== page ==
Today, the Wisconsin Supreme Court broke with its own precedent, creating new barriers to the ballot box, and found that drop boxes, formerly a cornerstone to Wisconsin’s voting system, cannot be used in upcoming elections, including the one just weeks away. Today’s decision is a grave disappointment that unnecessarily burdens Wisconsinites casting their ballots.

Drop boxes have been a longtime tool used by our election administrators  to make voting more accessible for decades. Municipal clerks have relied on drop boxes to collect formal documents like tax returns, municipal bills, and absentee ballots across our state. Now, the Supreme Court of Wisconsin has created a new prohibition on using drop boxes for absentee ballots  despite the fact that this prohibition is found nowhere in the statutes. Thus, one of the safest, and most secure, inclusive, and fair ways to cast a ballot will not be available to Wisconsinites in upcoming elections. This decision will have far-reaching impact, especially in our rural communities where clerks’ office hours are often limited.

The Court issued a partial ruling on ballot return assistance. In person, that practice is now illegal, but it refused to address whether we can return each other’s absentee ballots through the mail. Although somewhat limited, the ruling is alarming. The Court reached its conclusion despite knowing that thousands of voters returned absentee ballots on behalf of their friends and family. Ballot return assistance has been explicitly legal under Wisconsin law for nearly seventy years. We expect this familiar method of absentee voting will continue to be under attack by those who are bent on creating additional barriers to the ballot box.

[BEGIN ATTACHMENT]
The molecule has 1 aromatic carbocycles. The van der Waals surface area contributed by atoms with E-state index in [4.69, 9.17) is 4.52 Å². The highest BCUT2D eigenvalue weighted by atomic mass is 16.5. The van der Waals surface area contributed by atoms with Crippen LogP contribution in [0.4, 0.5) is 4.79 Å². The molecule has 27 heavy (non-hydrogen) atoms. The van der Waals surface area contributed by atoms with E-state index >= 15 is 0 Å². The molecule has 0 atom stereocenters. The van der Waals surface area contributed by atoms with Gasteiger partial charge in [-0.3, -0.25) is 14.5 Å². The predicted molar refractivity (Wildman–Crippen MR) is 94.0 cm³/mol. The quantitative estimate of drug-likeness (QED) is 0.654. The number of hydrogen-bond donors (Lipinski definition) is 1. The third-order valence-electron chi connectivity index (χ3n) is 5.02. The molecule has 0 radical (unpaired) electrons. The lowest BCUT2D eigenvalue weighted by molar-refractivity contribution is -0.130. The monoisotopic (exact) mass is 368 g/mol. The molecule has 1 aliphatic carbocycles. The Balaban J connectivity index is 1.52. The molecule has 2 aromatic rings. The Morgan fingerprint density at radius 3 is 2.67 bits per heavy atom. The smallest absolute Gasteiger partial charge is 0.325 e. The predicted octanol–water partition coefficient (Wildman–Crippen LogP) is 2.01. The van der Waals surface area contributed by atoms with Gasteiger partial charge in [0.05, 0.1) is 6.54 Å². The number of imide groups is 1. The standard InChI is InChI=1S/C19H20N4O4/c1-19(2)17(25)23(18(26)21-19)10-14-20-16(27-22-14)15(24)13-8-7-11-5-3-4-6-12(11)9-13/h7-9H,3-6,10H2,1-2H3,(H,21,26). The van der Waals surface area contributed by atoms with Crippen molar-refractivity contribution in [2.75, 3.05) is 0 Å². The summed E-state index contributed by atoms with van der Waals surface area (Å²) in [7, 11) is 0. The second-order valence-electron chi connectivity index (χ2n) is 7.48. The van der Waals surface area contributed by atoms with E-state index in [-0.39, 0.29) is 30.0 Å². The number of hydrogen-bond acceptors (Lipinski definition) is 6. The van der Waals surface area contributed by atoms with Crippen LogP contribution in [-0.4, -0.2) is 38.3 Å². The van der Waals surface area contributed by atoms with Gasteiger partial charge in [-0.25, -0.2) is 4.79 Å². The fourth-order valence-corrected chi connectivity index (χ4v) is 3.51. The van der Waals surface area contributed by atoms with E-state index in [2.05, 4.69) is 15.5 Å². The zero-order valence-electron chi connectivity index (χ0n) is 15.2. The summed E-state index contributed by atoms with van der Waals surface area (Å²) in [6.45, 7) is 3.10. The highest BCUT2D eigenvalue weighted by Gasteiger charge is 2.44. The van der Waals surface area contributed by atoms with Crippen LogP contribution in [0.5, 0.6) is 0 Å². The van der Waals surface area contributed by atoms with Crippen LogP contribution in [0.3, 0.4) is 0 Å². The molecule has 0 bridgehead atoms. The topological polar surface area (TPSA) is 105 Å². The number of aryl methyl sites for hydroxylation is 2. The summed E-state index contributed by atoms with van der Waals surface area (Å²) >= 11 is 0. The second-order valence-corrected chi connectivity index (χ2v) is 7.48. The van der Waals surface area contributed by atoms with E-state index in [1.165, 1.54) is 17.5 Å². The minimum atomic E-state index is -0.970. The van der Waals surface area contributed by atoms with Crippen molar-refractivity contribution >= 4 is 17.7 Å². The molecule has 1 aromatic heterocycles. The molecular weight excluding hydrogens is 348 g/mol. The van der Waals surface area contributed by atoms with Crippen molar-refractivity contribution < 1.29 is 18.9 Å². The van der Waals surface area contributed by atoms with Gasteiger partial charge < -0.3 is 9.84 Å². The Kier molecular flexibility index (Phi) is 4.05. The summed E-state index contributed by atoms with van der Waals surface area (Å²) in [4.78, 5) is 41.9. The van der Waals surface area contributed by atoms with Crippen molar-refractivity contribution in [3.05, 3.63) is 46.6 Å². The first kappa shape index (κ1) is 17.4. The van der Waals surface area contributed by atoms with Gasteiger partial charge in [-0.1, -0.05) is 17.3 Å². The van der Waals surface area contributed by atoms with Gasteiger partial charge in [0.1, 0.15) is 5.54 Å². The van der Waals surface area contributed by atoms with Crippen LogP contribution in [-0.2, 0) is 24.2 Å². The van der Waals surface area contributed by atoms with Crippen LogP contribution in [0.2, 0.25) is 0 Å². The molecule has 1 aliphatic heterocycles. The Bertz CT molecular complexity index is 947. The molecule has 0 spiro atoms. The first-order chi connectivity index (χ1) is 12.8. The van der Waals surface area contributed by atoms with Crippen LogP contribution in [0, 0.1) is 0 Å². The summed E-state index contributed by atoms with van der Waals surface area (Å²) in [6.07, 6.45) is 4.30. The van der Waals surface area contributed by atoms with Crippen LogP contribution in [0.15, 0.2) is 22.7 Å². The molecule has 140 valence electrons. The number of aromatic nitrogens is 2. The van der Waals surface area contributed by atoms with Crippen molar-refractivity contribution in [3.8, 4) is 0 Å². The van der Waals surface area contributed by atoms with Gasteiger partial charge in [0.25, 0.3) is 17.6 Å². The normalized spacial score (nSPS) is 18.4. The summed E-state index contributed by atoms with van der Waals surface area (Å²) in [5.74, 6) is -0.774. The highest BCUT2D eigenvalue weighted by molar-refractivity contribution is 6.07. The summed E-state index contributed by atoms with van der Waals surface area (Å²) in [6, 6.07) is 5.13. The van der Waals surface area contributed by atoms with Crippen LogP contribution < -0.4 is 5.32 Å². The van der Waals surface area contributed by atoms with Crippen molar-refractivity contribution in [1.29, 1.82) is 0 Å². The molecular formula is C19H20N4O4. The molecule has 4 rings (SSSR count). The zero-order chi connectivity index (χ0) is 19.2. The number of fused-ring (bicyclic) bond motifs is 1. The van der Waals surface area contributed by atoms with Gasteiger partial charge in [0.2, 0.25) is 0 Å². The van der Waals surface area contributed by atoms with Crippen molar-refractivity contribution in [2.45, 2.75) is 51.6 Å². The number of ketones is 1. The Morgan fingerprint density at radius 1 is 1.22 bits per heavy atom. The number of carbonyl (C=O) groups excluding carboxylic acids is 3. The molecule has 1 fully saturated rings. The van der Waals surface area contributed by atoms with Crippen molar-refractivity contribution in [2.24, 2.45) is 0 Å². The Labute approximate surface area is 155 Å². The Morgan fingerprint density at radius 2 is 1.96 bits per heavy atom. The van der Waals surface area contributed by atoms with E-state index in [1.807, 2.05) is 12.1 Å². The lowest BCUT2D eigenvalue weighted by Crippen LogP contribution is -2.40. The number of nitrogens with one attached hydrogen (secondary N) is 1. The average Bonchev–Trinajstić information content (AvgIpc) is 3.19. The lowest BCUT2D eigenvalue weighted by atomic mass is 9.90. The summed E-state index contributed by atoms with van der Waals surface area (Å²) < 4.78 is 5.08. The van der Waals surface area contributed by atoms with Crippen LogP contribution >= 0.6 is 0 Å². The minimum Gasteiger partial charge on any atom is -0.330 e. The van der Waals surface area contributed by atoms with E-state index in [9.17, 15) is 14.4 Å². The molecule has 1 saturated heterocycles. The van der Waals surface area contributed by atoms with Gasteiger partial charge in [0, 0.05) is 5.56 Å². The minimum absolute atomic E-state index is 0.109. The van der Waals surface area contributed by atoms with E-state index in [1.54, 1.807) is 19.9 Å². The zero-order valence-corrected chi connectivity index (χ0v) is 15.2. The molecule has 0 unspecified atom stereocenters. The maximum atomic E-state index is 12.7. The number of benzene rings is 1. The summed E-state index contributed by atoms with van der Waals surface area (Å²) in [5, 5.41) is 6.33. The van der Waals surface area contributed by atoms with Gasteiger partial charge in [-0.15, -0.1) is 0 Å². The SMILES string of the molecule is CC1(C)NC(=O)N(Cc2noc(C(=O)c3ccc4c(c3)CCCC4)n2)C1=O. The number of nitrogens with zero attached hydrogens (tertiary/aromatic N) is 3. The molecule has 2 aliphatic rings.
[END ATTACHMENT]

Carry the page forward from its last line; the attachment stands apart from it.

Still, it is important to recognize what this opinion does not do: federal protections with for voters with disabilities remain in place. Teigen has not prohibited ballot-return assistance (through the mail or in person) to the extent that federal law guarantees such assistance under the VRA, the ADA, or the Rehabilitation Act. These landmark laws were not disturbed by the opinion.

Today’s decision is an incredible disappointment for our state. In coordination with a hyper-partisan lead opinion, the extreme right-wing activists that brought this lawsuit have succeeded in creating new barriers to Wisconsin voters’ ability to safely and conveniently cast a ballot. Now more than ever, we must all begin making our plans to vote in the upcoming August and November elections.

Wisconsin once boasted of being our nation’s leading “laboratory of democracy.” Decisions like today’s are a reminder that such reputations are hard earned and easily lost. This fight is not over. We must look to the future and rebuild an open and fair democracy in Wisconsin.